The hold music plays, sort of muffled as I have my face buried into a pillow. I already called the Pharmacy and they told me I have to get in touch with my doctor because I don’t have a refill listed.
Trying to quietly not go into a full-blown panic with crying, I keep thinking to myself “It’s going to be fine. Maybe she’ll say yes as long as you schedule an appointment.” The other voice in my head says “Yeah, but can you really afford that?” Both of the voices are shut up by me saying “I can’t but what choice do I have? I need it.”
This is the reality of many Americans. I may be “privileged” enough to not have a 9-5 grind in people’s minds, but what I do have is a 24/7 grind with an added dose of guilt trip if I even take time for myself for a moment, and a phone blowing up with “Where is my XYZ that you were working on?” Being a freelancer, there’s not a lot you can do unless you’re wealthy enough to pay out of pocket. And I’m not.
My prescriptions didn’t go up much as far as the cost, about $20 more for both my anxiety and depression pill, and $28 from the original “free” for my birth control when I had insurance. Of course, some people can live without birth control, but anxiety and depression medication is a different story. And for someone like me, who’s hyper-busy and an over-functioning, anxiety-ridden entrepreneur, I, of course, didn’t realize how long it had been since my last checkup.
“Please continue to hold, there’s a caller ahead of you.” *Click* I’ve been disconnected. I call again and go through the prompts, trying not to let the blood pressure spiking in my eyes effect my mood. A single tear rolls down my cheek.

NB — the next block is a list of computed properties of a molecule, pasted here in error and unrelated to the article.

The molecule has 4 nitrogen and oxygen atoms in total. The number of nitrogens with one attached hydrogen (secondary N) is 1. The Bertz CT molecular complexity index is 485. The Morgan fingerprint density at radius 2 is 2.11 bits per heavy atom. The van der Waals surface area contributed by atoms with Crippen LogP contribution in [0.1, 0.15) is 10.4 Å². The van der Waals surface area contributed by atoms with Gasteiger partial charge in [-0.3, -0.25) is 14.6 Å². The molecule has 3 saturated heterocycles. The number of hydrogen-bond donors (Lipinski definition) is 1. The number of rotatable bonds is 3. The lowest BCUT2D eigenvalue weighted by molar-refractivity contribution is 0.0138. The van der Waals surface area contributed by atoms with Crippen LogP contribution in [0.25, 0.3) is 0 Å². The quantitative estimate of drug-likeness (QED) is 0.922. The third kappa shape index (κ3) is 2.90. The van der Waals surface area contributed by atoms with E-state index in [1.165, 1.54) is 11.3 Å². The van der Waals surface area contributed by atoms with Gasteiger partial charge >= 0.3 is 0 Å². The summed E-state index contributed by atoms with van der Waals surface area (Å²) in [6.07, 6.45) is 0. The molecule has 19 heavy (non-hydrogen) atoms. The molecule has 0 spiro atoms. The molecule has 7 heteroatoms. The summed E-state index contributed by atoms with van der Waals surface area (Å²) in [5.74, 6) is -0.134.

Yes, the land of the (not so) free. Every six months, I am informed, do I need to go see a physician to get my mg’s, and while waiting in a stale room with vinyl chairs for 2 hours while Doctor Oz and Daytime TV plays, only to be seen for 4 minutes, just enough time to plug in my needs before she sends me on my “merry but soon to be medicated” way. And now, without insurance, I have to fork over hundreds of dollars, on top of paying for scripts.
“We’re not sure the doctor will approve you making a future appointment and give you the medication now. She’s out of the office today. Are you completely out.” “Yes, I’ve been out for two days.” “Oh, I see… Well, hopefully, she will get back to us tomorrow.” Thank goodness I’m not on the edge of hurting myself, or else this could have thrown me over the edge.
I press my hand into my forehead, thank the woman on the phone, because it’s not her fault. She’s just following the rules. Sobbing, I start digging through all of my backpacks in hopes there will be a pill that I left in there for safe keeping. I manage to find two, hastily pop 1 of them, and pray for it to kick in before I start thinking horrible thoughts and escape plans.
This is a reality for many individuals, and it’s important to note that you should never, under any circumstances, quit medication cold turkey, especially anxiety or depression medication. You may feel fine and feel that you can go off of it, but once the full withdrawal kicks in, you may experience overwhelming sadness or suicidal thoughts. Even though it sucks, do your best to make sure that your prescriptions are taken care of ahead of time, if you absolutely need them. Otherwise, there could be grave consequences.
For more truth-telling on what skipped medication does to a mind that needs it, read this story posted by the American Foundation For Suicide Prevention.
This post was originally written by ACRONYM and published on the former sister site AKRENIM.